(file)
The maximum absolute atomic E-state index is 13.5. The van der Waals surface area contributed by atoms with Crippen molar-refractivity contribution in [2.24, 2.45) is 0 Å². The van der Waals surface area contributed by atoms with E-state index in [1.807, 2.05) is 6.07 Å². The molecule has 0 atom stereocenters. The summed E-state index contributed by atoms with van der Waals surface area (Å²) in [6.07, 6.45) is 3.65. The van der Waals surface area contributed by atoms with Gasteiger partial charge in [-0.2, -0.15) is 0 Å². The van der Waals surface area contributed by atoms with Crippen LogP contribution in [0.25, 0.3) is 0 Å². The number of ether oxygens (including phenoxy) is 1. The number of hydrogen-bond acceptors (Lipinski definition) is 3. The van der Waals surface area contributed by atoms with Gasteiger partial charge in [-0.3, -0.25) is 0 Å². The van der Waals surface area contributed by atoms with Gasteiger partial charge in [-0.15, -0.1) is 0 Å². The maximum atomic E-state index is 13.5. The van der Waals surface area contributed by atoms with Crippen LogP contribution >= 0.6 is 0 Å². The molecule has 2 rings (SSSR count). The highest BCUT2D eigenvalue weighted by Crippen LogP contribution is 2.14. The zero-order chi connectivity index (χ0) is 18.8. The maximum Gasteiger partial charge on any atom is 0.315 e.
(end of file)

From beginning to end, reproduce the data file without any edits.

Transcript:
The maximum absolute atomic E-state index is 13.5. The van der Waals surface area contributed by atoms with Crippen molar-refractivity contribution in [2.24, 2.45) is 0 Å². The van der Waals surface area contributed by atoms with E-state index in [1.807, 2.05) is 6.07 Å². The molecule has 0 atom stereocenters. The summed E-state index contributed by atoms with van der Waals surface area (Å²) in [6.07, 6.45) is 3.65. The van der Waals surface area contributed by atoms with Gasteiger partial charge in [-0.2, -0.15) is 0 Å². The van der Waals surface area contributed by atoms with Crippen LogP contribution in [0.25, 0.3) is 0 Å². The number of ether oxygens (including phenoxy) is 1. The number of hydrogen-bond acceptors (Lipinski definition) is 3. The van der Waals surface area contributed by atoms with Gasteiger partial charge in [-0.3, -0.25) is 0 Å². The van der Waals surface area contributed by atoms with Gasteiger partial charge in [-0.15, -0.1) is 0 Å². The maximum atomic E-state index is 13.5. The van der Waals surface area contributed by atoms with Crippen LogP contribution >= 0.6 is 0 Å². The molecule has 2 rings (SSSR count). The highest BCUT2D eigenvalue weighted by Crippen LogP contribution is 2.14. The zero-order chi connectivity index (χ0) is 18.8. The maximum Gasteiger partial charge on any atom is 0.315 e.